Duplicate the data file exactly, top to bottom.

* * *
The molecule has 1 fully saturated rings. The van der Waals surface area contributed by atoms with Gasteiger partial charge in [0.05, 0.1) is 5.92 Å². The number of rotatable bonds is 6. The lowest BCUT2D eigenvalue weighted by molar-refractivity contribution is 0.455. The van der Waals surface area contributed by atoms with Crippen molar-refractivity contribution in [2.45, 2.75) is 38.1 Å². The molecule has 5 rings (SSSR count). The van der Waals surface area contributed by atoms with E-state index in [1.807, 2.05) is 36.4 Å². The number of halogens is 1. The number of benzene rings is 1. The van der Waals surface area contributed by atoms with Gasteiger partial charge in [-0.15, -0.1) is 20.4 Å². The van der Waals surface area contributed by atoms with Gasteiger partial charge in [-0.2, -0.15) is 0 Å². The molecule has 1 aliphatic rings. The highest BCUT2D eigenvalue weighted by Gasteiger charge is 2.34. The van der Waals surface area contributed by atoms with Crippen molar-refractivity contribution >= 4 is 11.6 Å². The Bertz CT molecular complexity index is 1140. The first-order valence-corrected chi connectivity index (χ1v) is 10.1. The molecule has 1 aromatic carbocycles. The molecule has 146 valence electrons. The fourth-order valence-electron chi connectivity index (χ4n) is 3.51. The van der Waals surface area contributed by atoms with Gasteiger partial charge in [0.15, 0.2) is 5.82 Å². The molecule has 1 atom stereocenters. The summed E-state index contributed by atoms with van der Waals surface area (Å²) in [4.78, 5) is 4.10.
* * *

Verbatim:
The molecule has 1 fully saturated rings. The van der Waals surface area contributed by atoms with Gasteiger partial charge in [0.05, 0.1) is 5.92 Å². The number of rotatable bonds is 6. The lowest BCUT2D eigenvalue weighted by molar-refractivity contribution is 0.455. The van der Waals surface area contributed by atoms with Crippen molar-refractivity contribution in [2.45, 2.75) is 38.1 Å². The molecule has 5 rings (SSSR count). The van der Waals surface area contributed by atoms with E-state index in [1.807, 2.05) is 36.4 Å². The number of halogens is 1. The number of benzene rings is 1. The van der Waals surface area contributed by atoms with Gasteiger partial charge in [-0.15, -0.1) is 20.4 Å². The van der Waals surface area contributed by atoms with Gasteiger partial charge in [-0.2, -0.15) is 0 Å². The molecule has 1 aliphatic rings. The highest BCUT2D eigenvalue weighted by Gasteiger charge is 2.34. The van der Waals surface area contributed by atoms with Crippen molar-refractivity contribution >= 4 is 11.6 Å². The Bertz CT molecular complexity index is 1140. The first-order valence-corrected chi connectivity index (χ1v) is 10.1. The molecule has 1 aromatic carbocycles. The molecule has 146 valence electrons. The fourth-order valence-electron chi connectivity index (χ4n) is 3.51. The van der Waals surface area contributed by atoms with Gasteiger partial charge in [0.15, 0.2) is 5.82 Å². The molecule has 1 atom stereocenters. The summed E-state index contributed by atoms with van der Waals surface area (Å²) in [4.78, 5) is 4.10.